For giggles, I looked at the transcript from Ross Coulthart’s interview with Grusch, after I wrote virtually everything above, and it failed to alter any of it. Coulthart is an Australian “investigative journalist” without an impressive track record, but worse, is currently making a living from sensationalizing UFO/UAP accounts – not exactly any kind of impartial or critical interviewer. And it showed. Grusch made the same claims as above, lacking specifics every time, and begging off with supposed clearance violations at the slightest suggestion that he back something up with more than hearsay. Not one name, not one department, not one date, not one specific example, at all. Worse, Grusch managed to include just about every tired old trope about alien technology that’s been kicked around in such circles for decades, including the appeal to “extra-dimensions” and “quantum mechanics” to allow extra-terrestrials to shrug away physics. He even repeated the hoary old claim that advanced technology was recovered from the infamous Roswell ‘crash’ site, showing that creativity is not his strong suit. Roswell is a case study in hearsay, all building on one unsubstantiated claim after another, but look at it this way: the US military has had supposed alien materials since 1947, which has allowed them to produce military technology far in advance of any other country’s and wholly remarkable in performance. Yes, that’s sarcasm.
So, here’s my prediction: Grusch will not, at any point in time, ever provide anything at all to substantiate his claims. That’s a more dependable pattern of evidence than anything else the entire field of UFOs/UAPs has managed to produce – something that most UAP enthusiasts somehow fail to notice. Hey, if I’m wrong, fine, serve up the crow – but until that time, I won’t be losing any sleep over it…
After a horrendous storm tonight that dropped some much-needed rain, and then a lot more too, I was checking out the environs of Walkabout Estates, noticing that the edgeworthia/paperbush was significantly happier now – it had not liked the heat at all, and no amount of water that I offered seemed to help much. Nearby, though, something odd caught the headlamp, one of those little pattern-breaking things that deserve a closer look; it wasn’t the normal leaves of a small sapling, showing the wrong shapes and colors.
It was an adult Chinese mantis (Tenodera sinensis,) a little earlier than expected, especially since about a week ago I’d been observing one less than half this size. It was obviously having trouble with its right side elytron, which is the wing sheath that covers the flight wings. I gently detached it from the bush and then juggled it for five minutes or so in an attempt to remedy this situation, thinking that it might simply have gotten blown askew in the recent storm. The mantis did not take kindly to this, and repeatedly clutched at me with each of its foot hooks (ungues) or, if I didn’t have a firm hold of its thorax, attempted to fly away, which always resulted in a half-hearted flutter down to the ground or branch beneath it.
Eventually, I got a decent, yet gentle, grip on the curled elytron and determined that it was firmly shaped this way and would not simply uncurl back into proper shape. To the best of my knowledge, the mantis ran into some difficulty soon after molting into its adult form, while the wings were unfurling and drying, and the elytron settled into this shape. This did seem to be hampering its ability to fly, and I’m not exactly sure how much this would affect things. Until the final instar, adult stage, they have no wings and are strictly ambulatory, but they develop wings for a reason, likely to assist with mating in some way.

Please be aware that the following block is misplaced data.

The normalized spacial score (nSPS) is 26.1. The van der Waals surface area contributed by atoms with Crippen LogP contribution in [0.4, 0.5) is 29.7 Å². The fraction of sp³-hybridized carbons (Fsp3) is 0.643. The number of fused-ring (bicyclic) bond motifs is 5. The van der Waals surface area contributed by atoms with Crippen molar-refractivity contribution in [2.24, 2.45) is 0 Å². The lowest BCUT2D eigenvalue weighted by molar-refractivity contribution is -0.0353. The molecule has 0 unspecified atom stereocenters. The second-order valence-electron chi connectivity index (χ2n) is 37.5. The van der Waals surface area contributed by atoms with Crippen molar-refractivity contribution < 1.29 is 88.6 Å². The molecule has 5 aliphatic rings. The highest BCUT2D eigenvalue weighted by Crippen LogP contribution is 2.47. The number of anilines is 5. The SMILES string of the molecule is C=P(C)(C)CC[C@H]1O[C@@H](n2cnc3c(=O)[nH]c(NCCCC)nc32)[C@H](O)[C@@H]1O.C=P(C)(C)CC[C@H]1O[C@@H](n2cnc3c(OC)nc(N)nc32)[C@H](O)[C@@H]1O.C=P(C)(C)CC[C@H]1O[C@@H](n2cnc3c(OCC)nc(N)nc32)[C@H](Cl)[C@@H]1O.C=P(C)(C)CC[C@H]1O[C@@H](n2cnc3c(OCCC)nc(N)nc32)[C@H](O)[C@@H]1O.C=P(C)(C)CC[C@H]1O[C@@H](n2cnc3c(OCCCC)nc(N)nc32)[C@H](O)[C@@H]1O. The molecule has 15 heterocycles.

I did not have the camera in hand when I first found it, which was good in that I had the free hands to try and assist, so I had to go inside afterward and get the camera and flash rig. On returning just two minutes later, it took a little while to find the mantis even though it couldn’t fly anywhere, but that’s where these photos came from (with the new new softbox, which I’ll go into later.) The mantis was intent on making good time and scrambling among the ivy and vinca, making me work to keep up and stay focused. This doesn’t give me confidence that I’ll ever be able to find it again, but I guess we’ll see what happens.
This location’s pretty precise, because I remember distinctly where I was when I spotted the bird. In fact, this represents the only time that I’ve ever spotted a Wilson’s snipe (Gallinago delicata) in the wild – there remains a slim chance that I encountered one while working in wildlife rehab, but memory tells me it was probably a woodcock instead. Zooming in and out on this location illustrates a lot, actually, and it really has to be seen to be believed. Wakodahatchee Wetlands is a wildlife and wetlands reserve smack in the middle of the overpopulated gated community area of Delray Beach, Florida, and not the place you’d go looking for wildlife photos. I’ve related my (one) experience with it before, so go there for details, and I really do need to return, but it’s not close to other areas that I target when in Florida. Plus I haven’t even been in the state for over a decade, which is embarrassing. But yeah, when you go (and you will,) make sure you’re ready for audio recording as well. Looking at the aerial photos, would you expect to find alligators? Expect to find alligators. And more birds than you can imagine – referring back to those aerial photos, I’m almost certain those white blotches on the little tussocks in the middle of the water are all birds, or at least nests.